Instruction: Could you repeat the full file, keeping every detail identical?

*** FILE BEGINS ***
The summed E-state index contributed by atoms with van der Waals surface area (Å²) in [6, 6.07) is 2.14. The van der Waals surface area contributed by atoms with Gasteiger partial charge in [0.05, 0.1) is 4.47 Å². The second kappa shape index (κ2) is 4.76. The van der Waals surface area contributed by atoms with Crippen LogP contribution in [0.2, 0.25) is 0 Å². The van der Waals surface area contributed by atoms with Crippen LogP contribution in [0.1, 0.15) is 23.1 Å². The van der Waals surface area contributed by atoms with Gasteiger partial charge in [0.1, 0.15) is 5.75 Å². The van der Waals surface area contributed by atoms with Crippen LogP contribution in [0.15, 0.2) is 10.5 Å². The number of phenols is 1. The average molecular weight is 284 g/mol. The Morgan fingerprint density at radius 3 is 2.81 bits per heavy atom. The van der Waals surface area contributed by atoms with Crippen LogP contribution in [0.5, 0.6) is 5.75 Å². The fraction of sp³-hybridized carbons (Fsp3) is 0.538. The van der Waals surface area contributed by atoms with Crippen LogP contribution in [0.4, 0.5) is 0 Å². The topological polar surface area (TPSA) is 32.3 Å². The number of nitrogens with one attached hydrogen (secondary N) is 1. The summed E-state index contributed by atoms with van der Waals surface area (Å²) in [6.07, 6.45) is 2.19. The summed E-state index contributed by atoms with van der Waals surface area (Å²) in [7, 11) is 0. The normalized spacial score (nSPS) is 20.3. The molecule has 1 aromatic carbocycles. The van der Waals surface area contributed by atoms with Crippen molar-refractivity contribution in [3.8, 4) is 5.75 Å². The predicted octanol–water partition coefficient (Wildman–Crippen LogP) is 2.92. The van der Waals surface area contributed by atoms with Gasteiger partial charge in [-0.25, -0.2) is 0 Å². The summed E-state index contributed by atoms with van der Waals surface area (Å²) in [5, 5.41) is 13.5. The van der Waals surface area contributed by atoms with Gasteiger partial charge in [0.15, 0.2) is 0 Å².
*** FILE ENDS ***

The summed E-state index contributed by atoms with van der Waals surface area (Å²) in [6, 6.07) is 2.14. The van der Waals surface area contributed by atoms with Gasteiger partial charge in [0.05, 0.1) is 4.47 Å². The second kappa shape index (κ2) is 4.76. The van der Waals surface area contributed by atoms with Crippen LogP contribution in [0.2, 0.25) is 0 Å². The van der Waals surface area contributed by atoms with Crippen LogP contribution in [0.1, 0.15) is 23.1 Å². The van der Waals surface area contributed by atoms with Gasteiger partial charge in [0.1, 0.15) is 5.75 Å². The van der Waals surface area contributed by atoms with Crippen LogP contribution in [0.15, 0.2) is 10.5 Å². The number of phenols is 1. The average molecular weight is 284 g/mol. The Morgan fingerprint density at radius 3 is 2.81 bits per heavy atom. The van der Waals surface area contributed by atoms with Crippen LogP contribution in [0.5, 0.6) is 5.75 Å². The fraction of sp³-hybridized carbons (Fsp3) is 0.538. The van der Waals surface area contributed by atoms with Crippen LogP contribution in [0.4, 0.5) is 0 Å². The topological polar surface area (TPSA) is 32.3 Å². The number of nitrogens with one attached hydrogen (secondary N) is 1. The summed E-state index contributed by atoms with van der Waals surface area (Å²) in [6.07, 6.45) is 2.19. The summed E-state index contributed by atoms with van der Waals surface area (Å²) in [7, 11) is 0. The normalized spacial score (nSPS) is 20.3. The molecule has 1 aromatic carbocycles. The van der Waals surface area contributed by atoms with Crippen molar-refractivity contribution in [3.8, 4) is 5.75 Å². The predicted octanol–water partition coefficient (Wildman–Crippen LogP) is 2.92. The van der Waals surface area contributed by atoms with Gasteiger partial charge in [-0.25, -0.2) is 0 Å². The summed E-state index contributed by atoms with van der Waals surface area (Å²) in [5, 5.41) is 13.5. The van der Waals surface area contributed by atoms with Gasteiger partial charge in [0.15, 0.2) is 0 Å².